Complaints about police spark special meeting in Chaffee
Wednesday, February 6, 2008
CHAFFEE, Mo. -- A special Chaffee City Council meeting is planned for today after what some are calling a "pretty nasty" meeting Monday.
What started as a routine gathering and simple agenda quickly changed.
"We had an audience full of irate people protesting the overexuberance of the police department. That's the nice way of putting it," said Chaffee Mayor Loretta Mohorc.
At 5 p.m. today, she'll preside over a closed council meeting aimed at getting some answers from police chief Jesse Chisum.
The city hired Chisum in August and shortly after that hired a new dispatcher and two police officers. Chisum tendered his resignation in October, citing communication problems with Chaffee administrators, only to rescind it, after which all three members of the city's police personnel board resigned.
David Ivester, former city police board president, said the meeting "got pretty nasty. I raised some issues about the police, some of their activities around town."
Ivester said even though he no longer works in any capacity for the city, people still bring complaints his way.
He said he spoke at Monday's meeting, concerned that police hadn't properly responded after a fire alarm at the Chaffee nursing home. The police policy manual, which Ivester helped write, requires officers to report to fire scenes for the purposes of directing traffic or otherwise ensuring safety.
He also aired complaints he'd heard from others, of officers making illegal U-turns, using excessive speed without flashing lights or proper signals, and tailing drivers.
Ivester said he saw "several people at the meeting that had talked to me previously about their complaints. I kind of lost my temper when one of the councilmen seemed to take what I was saying as a joke, or at least not seriously," Ivester said.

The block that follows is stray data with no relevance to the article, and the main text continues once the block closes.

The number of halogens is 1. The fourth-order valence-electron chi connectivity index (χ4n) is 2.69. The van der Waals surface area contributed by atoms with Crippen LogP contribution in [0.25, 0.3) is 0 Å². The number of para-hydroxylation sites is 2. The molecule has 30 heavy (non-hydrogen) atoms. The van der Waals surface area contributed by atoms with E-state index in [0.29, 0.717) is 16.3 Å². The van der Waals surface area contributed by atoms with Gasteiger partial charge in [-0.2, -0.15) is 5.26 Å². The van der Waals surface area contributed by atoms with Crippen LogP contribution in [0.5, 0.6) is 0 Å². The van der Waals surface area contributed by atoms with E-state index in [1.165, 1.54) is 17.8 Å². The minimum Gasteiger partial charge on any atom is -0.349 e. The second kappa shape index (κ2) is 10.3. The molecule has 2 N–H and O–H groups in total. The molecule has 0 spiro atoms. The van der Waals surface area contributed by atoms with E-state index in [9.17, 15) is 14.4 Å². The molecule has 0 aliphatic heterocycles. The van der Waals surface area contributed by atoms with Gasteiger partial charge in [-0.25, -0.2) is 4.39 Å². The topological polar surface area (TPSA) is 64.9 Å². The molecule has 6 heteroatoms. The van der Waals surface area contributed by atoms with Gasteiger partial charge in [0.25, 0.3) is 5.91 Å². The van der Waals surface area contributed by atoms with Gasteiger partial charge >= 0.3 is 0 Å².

Ivester said he has not spoken to Chisum since two days before leaving his police board position in October.
Don Kiefer, appointed to the city's police board after Ivester left, was also at the meeting.
"There were some very unhappy people there," he said. "The citizens of Chaffee feel like the stops are overkill."
Kiefer, who owns Kiefer Service Station in Chaffee, said he's gotten an earful from others living in this city of 3,200. He also said one of his own family members experienced problems while trying to shuttle friends across town one night in her new car. The car had a temporary paper license in the window, and she was pulled over for a license plate check.
"After questioning her and asking her what she was doing, she made a couple more trips. They followed her after that," he said. The incident happened months ago and is "not a big deal. It was a new officer and people are getting to know each other."
Kiefer said the biggest complaints are over "what they're calling investigative stops. They're just pulling people over. They are doing a job. They are stopping a lot of traffic violations, as far as headlights and taillights being out."
But Kiefer said drivers are being told police are investigating a robbery or drug activity in the area and suspect the person who has been pulled over. Some of those drivers told him they were pulled over more than once in an evening.
"A lot of times, they're not even getting a citation," Kiefer said. He said "a rash of car break-ins and petty stuff that needs to be stopped" seem to have declined, but "I've been here all my life, almost 49 years, and in business here 27 years. I can't see Chaffee is full of crime. But I'm not out after 10, 11 o'clock at night. I'm not naive, but I don't know that it requires harassment."
Kiefer said he will not be at today's meeting but thinks the city and Chisum need to "get this worked out."
Before the police complaints, the major issue facing the council was what to do with the former Hart-Shaffner & Marx building. The council has decided to sell the building.
Chisum, reached by phone late Tuesday, said Ivester left Monday's meeting before seeing police logs that show two officers were at the nursing home until the fire alarm was deemed a mechanical error with no threat to people.
"The way I look at law enforcement, it's black and white. The law applies to everybody, and that has upset some people in town," he said. Beyond that, he would not comment on allegations by Ivester or Kiefer, saying only that he would not "run down individuals who have taken it upon themselves to discredit me. It's not about me. That has been misconstrued."
When Chaffee City Council meets tonight, he'll be there.
"I wouldn't miss it for the world," he said.
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